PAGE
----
While the high yield bond market in Japan remains tiny, structured equity deals are one of the easiest ways for issuers with lowly credit ratings but a good equity story to raise funds with little market risk and at a modest upfront cost.
Private convertible bond or equity warrant issues, bankers claim, often do much less harm to the share price than issuing new stock at a hefty discount.
"A traditional equity issue would have fees of about 5%, a new issue discount of up to 5% and documentation costs of about 1%," says Alex Woodthorpe, head of Australia and Japan equity capital markets at Merrill Lynch in Tokyo.
A standard public equity issue might expose the stock to market risk for about seven to 10 days, during which the issuer's share price might drop anywhere between 1% and 15%. Even if everything goes perfectly, public follow-on equity issues involve a lot of management time, lengthy due diligence work and a big marketing effort.
Public offers also do not allow for much product design because many investors have to be brought in at once. But in a private deal, the underwriter, as sole investor, can collaborate with the issuer to design an instrument that meets the company's precise needs, in particular for the timing of conversion.
"It is very flexible as the terms are negotiated between the issuer and the purchaser, as opposed to public offerings, which are trying to appeal to a wide variety of investor needs," says David Hancock, general manager of equity capital markets at Shinsei Bank.
Moreover, there is no cash cost to the issuer, as the return to the underwriter is entirely embedded in the discount at which it can convert the bonds or exercise the warrants.
Defining the market
Various investment banks employ proprietary terms for their structures, such as Merrill Lynch's Pipes (private investment in public equities, a term familiar from the US market) and Nomura's trademarked MPO (multiple private offering).
However, none of these terms captures the whole of this private structured equity market particularly well.
What is clear is that the most popular instrument within the market has so far been the moving strike convertible bond (MSCB).
In this structure the company raising funds issues a convertible bond at par to the underwriter, which usually acts on a sole basis. The bank immediately provides the funds to the issuer and holds the convertible bonds for its own account.
Technically the underwriter could sell the MSCBs to third parties, but there is invariably an agreement that it will not. Instead, it must convert the bonds into the allotted new equity or treasury stock and then sell those into the market.
The underwriter can retain the underlying shares if it wishes, but the explicit or implicit understanding is that it will sell them to third parties.
MSCBs usually carry zero coupons, mature after two years and are convertible to equity at a fixed discount to the prevailing market price — usually between 7% and 10%. The conversion price normally resets every few weeks of the bond's lifetime, to keep pace with the prevailing equity price.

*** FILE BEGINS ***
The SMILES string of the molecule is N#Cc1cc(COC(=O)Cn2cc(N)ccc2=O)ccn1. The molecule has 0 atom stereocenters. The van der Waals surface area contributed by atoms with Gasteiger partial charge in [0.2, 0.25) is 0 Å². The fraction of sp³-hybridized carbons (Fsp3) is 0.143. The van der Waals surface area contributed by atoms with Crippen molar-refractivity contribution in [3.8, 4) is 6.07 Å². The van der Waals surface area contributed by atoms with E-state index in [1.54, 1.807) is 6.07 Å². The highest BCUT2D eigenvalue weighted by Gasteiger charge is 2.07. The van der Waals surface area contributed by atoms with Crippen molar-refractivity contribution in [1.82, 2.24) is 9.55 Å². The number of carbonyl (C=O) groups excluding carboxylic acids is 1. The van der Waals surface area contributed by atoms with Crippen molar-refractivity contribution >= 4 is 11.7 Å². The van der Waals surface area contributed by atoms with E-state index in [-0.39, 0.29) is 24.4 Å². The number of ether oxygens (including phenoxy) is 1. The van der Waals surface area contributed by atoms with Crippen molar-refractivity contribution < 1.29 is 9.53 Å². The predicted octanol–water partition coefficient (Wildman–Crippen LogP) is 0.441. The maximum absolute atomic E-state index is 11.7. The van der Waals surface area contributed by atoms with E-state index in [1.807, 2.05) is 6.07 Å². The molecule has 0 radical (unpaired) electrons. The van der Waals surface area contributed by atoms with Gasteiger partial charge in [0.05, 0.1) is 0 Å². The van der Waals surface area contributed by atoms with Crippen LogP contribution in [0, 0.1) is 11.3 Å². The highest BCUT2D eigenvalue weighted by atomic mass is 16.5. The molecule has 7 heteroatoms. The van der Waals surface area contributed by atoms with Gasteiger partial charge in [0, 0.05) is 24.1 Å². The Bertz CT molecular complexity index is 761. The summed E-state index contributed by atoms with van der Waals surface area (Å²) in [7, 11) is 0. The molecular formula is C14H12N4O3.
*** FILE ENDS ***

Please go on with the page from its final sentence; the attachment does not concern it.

Key to the attractiveness of such a deal for the underwriter is whether the stock is liquid enough to allow it to trade out of its position as early as possible without hurting the stock price.
The theoretical dilution of most issues — ranging mostly from 5% to 15% — is manageable for the arranger and for shareholders. Some deals have higher dilution, but they are mostly executed to repurchase and refinance far more dilutive convertible preference share issues.
|Land Co lands its funding from UBS|
| When Land Co, a Japanese real estate developer, wanted some extra funds to expand its business in May 2005, it turned to UBS, which bought a ¥2.5bn moving strike convertible bond (MSCB).
The deal made a marked difference to Land's ability to expand its activities as prices rise and liquidity returns in Japan's reawakening real estate market.
Land wanted to expand its real estate securitisation, real estate brokerage business and condominium development businesses, as well as other areas. While it does all this, Land wants to maintain its equity ratio to 30%. The ¥2.5bn MSCB was integral to this effort.
Although a small issue by wider capital market standards, the deal was big compared to the market trading volume in Land's shares, being 46 times the average daily trading volume. Yet UBS managed to convert the bonds and sell off all the underlying shares in less than a month from signing the agreement with the issuer.
The conversion and sale process was helped by UBS and the company making a big effort to promote the stock after announcing the issue.
During the month after issue, Land Co's share price soared nearly 150% from the price on the announcement date, while the Jasdaq index remained roughly flat.
Warrants gain popularity
In the past 15 months there has been a rapid rise in a new sub-sector of Japan's privately underwritten equity securities market, diluting the dominance of the MSCB.
Moving strike equity warrants have become a common alternative, partly because issuers do not need to book the instruments as debt.
The Nikkei newspaper reported recently that by the end of January an estimated 40 companies had sold ¥200bn ($1.75bn) of such instruments in the last two years.
The fundamental structure of these deals is similar to that of MSCBs. Usually, however, the timing of when the underwriter may exercise the warrants is controlled by the contract between the bank and the issuer — rather than being left entirely up to the bank's discretion, as in most MSCBs.
In an equity warrants issue, the underwriter, usually on a sole basis, gives the issuer funding either upfront, or on a staggered basis throughout the life, or exercise period, of the warrants.
The technique is particularly appropriate for companies that want to stagger the issuance of equity over the two years or so after they issue the warrants. It is also ideal for companies whose balance sheets would strain under the weight of additional debt.
On the downside, there have been cases in which incumbent shareholders or other parties have challenged the fairness of equity warrant issues in the courts.
The claimants have argued that a particular warrant structure disadvantages the incumbent shareholders by giving new investors "especially favourable" terms, forbidden under Japan's rules on third party allotment of shares. At least one claimant has won such a case.
This is potentially troublesome, since equity warrants are difficult to value — there is no agreed legal basis for the valuation methodology or calculating the volatility of the share price, and therefore the warrant price, during its life.